Shares of Snyder Communications Inc. fell 28 percent yesterday after the company said it will spend $23 million next year to spin off its health care division, far more than the $8 million to $10 million analysts predicted.

The Bethesda-based firm's stock fell $7.68 3/4 to close at $19.37 1/2, making it the second-biggest loser on the New York Stock Exchange. About 10 million shares of Snyder traded yesterday, more than 15 times its average daily volume in the past three months.

The firm, which has grown by acquiring more than a dozen companies in the past three years, announced last month that it will spin off its health care marketing operations this fall, creating a publicly traded company, Ventiv Healthcare. Snyder also said that by September it will issue new shares to track its marketing services division Internet site,

Scott & Stringfellow Inc., the Richmond-based investment firm, downgraded its rating of Snyder from "strong buy" to "buy" yesterday, saying the company had millions of dollars in expenses that the analysts hadn't factored into their earnings models. The magnitude of those expenses--for equipment, staff and marketing--far outstripped analysts' expectations.

Snyder executives did not return phone calls seeking comment on the market activity.

"They feel they are on the verge of taking a step up, so they need more laptops, Palm Pilots, et cetera," said George Shipp, senior vice president at Scott & Stringfellow. "This reflects that Snyder doesn't want to lose the long-term competitive race. They've got to step it up."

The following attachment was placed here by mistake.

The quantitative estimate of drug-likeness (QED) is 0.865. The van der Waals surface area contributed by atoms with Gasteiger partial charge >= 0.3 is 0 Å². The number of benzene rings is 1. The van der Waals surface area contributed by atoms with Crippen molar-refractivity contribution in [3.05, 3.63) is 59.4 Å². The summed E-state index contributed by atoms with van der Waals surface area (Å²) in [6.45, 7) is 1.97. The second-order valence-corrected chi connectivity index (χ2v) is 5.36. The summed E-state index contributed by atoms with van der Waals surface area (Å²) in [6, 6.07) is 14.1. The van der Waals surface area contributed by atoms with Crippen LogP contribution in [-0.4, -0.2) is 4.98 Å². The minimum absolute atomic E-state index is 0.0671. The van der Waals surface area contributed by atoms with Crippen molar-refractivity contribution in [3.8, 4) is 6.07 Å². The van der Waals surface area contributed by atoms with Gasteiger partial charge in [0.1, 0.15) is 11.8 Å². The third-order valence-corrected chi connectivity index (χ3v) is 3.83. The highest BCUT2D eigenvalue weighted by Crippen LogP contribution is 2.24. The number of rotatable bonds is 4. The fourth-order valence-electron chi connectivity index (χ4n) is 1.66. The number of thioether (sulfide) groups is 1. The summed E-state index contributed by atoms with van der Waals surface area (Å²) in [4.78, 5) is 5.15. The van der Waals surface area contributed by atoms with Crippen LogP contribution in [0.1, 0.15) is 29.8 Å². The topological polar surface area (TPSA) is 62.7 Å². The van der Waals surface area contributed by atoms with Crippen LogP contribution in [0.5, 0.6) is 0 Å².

Ventiv will offer services such as education programs aimed at physicians, marketing plans for drugmakers and sales through its own network.

The company released its second-quarter earnings this week, reporting a 32 percent rise in earnings on strong sales in all units. Net income rose to $23.3 million, from $17.7 million in the same period a year earlier.

Snyder had 1998 net income of $22.8 million, and 1998 sales of $815.3 million.

Daniel Snyder, chairman and chief executive, is also principal owner of the Washington Redskins, which and several partners bought in May for $800 million. The purchase price was the highest ever for a North American sports franchise.

Shipp remains high on Snyder, despite his firm's rating cut and the market beating. He explained that such a sharp drop is to be expected "any time that you've had a company that's been a consistent success and beating expectations, and there's an interruption in that trend."

Added Shipp, "Whether I think it's reasonable or not, we all learned how investors react: Sell first and ask questions later."